Lagomarsino Canyon, one of only eight Nevada rock art sites honored on the National Register of Historic Places, is a quarter mile long. It consists of 2229 rock art panels, some created as long as 10,000 years ago. The site is located in a remote Storey County canyon between Virginia City and Lockwood.

Lagomarsino was first noted by a non-native observer when Julian Steward recorded it in 1929, basing his work on a 1904 report from a local Reno resident. The site was more rigorously recorded by researchers from the University of California, Berkeley in the 1950s. This work was the only official archaeological record of the site until the Nevada Rock Art Foundation’s project, starting in June 2003. Led by Alanah Woody, the Foundation, in partnership with Storey County, the Nevada State Museum, the Natural Resources Conservation Service, and other agencies, commenced a program of detailed archaeological documentation at the site. The report of this work may be found in this Nevada Rock Art Foundation’s e-book. A high-resolution version suitable for printing may be found here.

Their research suggested that “hunting magic” could be one interpretation of the rock art at the site. With Lagomarsino’s favorable hunting location, and the rock art motifs, including mountain sheep and possible portrayals of piñon cones, they suggested that the depiction of such natural objects may have been intended to invoke their presence or increase their numbers.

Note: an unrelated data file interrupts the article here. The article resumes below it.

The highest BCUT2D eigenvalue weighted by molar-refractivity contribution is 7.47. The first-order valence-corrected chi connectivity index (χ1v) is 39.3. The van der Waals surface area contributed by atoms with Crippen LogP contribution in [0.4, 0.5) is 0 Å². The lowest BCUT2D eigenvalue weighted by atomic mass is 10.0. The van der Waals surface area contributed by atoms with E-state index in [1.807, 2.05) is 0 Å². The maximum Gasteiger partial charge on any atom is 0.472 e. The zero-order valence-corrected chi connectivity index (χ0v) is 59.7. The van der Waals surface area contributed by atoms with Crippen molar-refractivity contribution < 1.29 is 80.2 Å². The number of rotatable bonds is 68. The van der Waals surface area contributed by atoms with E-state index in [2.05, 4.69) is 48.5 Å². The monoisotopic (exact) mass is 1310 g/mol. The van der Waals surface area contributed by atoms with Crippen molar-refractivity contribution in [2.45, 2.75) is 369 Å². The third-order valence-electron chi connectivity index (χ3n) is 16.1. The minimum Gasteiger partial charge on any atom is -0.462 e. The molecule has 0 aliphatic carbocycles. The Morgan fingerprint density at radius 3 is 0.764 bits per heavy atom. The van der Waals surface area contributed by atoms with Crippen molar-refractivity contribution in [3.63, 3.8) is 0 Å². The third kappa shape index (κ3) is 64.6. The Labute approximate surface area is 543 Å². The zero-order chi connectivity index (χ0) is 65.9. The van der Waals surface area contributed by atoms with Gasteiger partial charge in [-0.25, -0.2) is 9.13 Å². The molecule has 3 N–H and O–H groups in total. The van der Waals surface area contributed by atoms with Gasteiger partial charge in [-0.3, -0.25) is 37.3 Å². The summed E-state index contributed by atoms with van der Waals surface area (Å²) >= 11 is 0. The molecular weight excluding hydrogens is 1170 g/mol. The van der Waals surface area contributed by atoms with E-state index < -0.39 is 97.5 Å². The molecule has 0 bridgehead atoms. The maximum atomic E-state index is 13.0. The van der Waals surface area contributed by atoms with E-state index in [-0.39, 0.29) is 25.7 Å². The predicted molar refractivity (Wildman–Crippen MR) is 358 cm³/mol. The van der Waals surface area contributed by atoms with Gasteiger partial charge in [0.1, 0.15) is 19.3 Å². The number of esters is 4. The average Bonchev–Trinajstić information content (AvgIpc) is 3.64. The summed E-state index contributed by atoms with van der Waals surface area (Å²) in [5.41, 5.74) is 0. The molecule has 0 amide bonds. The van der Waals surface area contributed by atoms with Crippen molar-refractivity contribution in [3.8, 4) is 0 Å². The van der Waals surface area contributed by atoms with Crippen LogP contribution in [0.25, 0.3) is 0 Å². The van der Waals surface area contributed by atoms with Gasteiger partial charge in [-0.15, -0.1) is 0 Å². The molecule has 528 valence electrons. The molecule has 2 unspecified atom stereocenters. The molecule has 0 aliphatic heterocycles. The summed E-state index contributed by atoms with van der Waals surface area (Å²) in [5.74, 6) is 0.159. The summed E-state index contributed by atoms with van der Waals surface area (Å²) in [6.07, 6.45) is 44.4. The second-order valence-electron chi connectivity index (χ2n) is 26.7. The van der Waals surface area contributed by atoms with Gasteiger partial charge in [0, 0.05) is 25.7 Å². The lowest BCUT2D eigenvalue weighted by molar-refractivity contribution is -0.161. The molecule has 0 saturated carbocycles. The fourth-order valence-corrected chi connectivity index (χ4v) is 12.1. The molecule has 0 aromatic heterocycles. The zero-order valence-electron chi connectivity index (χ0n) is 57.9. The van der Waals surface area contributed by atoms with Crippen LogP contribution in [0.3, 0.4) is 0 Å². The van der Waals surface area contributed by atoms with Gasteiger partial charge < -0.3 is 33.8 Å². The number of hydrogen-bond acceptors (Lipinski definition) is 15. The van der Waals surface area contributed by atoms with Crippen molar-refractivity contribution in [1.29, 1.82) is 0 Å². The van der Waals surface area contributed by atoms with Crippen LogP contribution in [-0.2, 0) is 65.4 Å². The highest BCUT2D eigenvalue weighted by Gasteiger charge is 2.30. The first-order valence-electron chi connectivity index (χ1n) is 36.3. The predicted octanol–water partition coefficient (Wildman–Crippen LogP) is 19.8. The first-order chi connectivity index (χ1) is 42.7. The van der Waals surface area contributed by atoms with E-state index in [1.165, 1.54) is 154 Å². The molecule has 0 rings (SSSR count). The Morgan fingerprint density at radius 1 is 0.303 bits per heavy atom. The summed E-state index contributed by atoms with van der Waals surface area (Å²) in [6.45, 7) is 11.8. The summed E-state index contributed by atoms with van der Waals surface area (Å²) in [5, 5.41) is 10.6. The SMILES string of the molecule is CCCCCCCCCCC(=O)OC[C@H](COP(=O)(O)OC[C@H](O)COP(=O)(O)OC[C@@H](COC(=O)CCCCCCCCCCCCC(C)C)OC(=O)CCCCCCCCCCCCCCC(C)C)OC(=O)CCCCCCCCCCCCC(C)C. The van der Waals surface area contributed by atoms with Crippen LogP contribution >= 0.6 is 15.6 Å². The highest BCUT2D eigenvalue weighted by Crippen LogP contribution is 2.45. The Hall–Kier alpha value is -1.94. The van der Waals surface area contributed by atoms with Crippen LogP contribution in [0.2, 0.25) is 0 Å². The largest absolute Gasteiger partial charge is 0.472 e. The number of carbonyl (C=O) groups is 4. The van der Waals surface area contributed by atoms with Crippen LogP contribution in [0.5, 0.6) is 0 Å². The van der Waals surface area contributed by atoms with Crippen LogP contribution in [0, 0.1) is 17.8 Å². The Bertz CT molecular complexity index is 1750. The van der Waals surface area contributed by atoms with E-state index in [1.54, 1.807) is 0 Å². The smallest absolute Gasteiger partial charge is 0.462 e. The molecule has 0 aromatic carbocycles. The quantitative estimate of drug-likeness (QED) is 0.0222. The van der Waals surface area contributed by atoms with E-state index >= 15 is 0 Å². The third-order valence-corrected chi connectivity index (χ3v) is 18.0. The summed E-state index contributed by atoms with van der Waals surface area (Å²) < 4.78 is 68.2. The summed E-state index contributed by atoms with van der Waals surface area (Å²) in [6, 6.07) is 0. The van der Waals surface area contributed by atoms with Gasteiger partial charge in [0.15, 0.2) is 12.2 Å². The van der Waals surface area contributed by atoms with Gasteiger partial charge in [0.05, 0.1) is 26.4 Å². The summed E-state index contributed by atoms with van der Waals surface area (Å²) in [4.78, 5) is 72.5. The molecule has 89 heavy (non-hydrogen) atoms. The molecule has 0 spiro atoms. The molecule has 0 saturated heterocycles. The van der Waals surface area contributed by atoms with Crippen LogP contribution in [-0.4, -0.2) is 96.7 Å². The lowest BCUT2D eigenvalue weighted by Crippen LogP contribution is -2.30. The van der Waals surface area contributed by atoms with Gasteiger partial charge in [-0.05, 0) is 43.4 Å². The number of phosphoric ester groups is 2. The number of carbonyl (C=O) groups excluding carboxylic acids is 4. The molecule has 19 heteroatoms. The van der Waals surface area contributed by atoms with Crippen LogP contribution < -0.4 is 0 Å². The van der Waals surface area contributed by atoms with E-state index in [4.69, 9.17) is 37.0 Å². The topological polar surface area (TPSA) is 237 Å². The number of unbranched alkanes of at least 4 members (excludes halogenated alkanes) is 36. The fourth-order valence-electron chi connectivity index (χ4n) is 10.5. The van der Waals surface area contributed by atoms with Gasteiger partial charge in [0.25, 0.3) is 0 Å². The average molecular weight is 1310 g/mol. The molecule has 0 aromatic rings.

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Click and drag to explore the Lagomarsino Canyon petroglyphs.
Touch here for the HMD version.

 

This three-node VR environment, photographed while on a 10-mile Sierra Club hike (thanks, Holly!) in May 2015, does not begin to do justice to the site. Most of the larger petroglyphs are located at the canyon rim, which we did not have the opportunity to explore on this brief visit. Hopefully there will be a another opportunity to create a more thorough VR documentation.

Photographs below by Robin Goldbaum.

Links for further information:
Nevada Rock Art Foundation
Bradshaw Foundation
Finding Lost Civilization Video

Showing 2 comments
  • Mike Chesser
    Reply

    Some of the petroglyphs looked like a line of scrimmage and football play .if you check out the terrain above the cliff it is a high plains with a hidden crevice where they could sneak up in groups and drive the animals off the cliff

    • Mike Chesser
      Reply

      Some of the petroglyphs are hunting techniques they used to drive the animals off the cliff !! I studied the terrain around the cliff and it makes complete sense there is a vast grazing field right above the cliff and half a mile back from that is a straight a crossed gorge where you can sneak in undetected That’s why it was a very popular hunting place ! They hunted in groups .

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